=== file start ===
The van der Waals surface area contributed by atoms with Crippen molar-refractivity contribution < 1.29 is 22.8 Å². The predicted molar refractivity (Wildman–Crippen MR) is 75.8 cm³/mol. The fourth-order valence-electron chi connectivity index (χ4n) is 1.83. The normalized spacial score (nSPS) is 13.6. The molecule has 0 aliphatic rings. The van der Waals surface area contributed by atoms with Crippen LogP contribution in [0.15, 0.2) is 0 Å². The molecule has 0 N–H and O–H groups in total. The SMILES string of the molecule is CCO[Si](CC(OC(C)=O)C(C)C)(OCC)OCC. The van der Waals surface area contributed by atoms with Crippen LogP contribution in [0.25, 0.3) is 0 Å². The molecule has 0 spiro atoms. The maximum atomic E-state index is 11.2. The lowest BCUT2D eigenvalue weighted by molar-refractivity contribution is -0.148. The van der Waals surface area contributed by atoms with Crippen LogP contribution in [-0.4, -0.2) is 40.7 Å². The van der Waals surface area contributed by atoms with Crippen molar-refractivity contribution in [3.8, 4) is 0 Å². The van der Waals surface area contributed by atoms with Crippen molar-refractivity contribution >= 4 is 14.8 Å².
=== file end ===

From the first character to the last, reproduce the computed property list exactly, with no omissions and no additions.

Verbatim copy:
The van der Waals surface area contributed by atoms with Crippen molar-refractivity contribution < 1.29 is 22.8 Å². The predicted molar refractivity (Wildman–Crippen MR) is 75.8 cm³/mol. The fourth-order valence-electron chi connectivity index (χ4n) is 1.83. The normalized spacial score (nSPS) is 13.6. The molecule has 0 aliphatic rings. The van der Waals surface area contributed by atoms with Crippen LogP contribution in [0.15, 0.2) is 0 Å². The molecule has 0 N–H and O–H groups in total. The SMILES string of the molecule is CCO[Si](CC(OC(C)=O)C(C)C)(OCC)OCC. The van der Waals surface area contributed by atoms with Crippen LogP contribution in [0.25, 0.3) is 0 Å². The molecule has 0 spiro atoms. The maximum atomic E-state index is 11.2. The lowest BCUT2D eigenvalue weighted by molar-refractivity contribution is -0.148. The van der Waals surface area contributed by atoms with Crippen LogP contribution in [-0.4, -0.2) is 40.7 Å². The van der Waals surface area contributed by atoms with Crippen molar-refractivity contribution in [3.8, 4) is 0 Å². The van der Waals surface area contributed by atoms with Crippen molar-refractivity contribution >= 4 is 14.8 Å².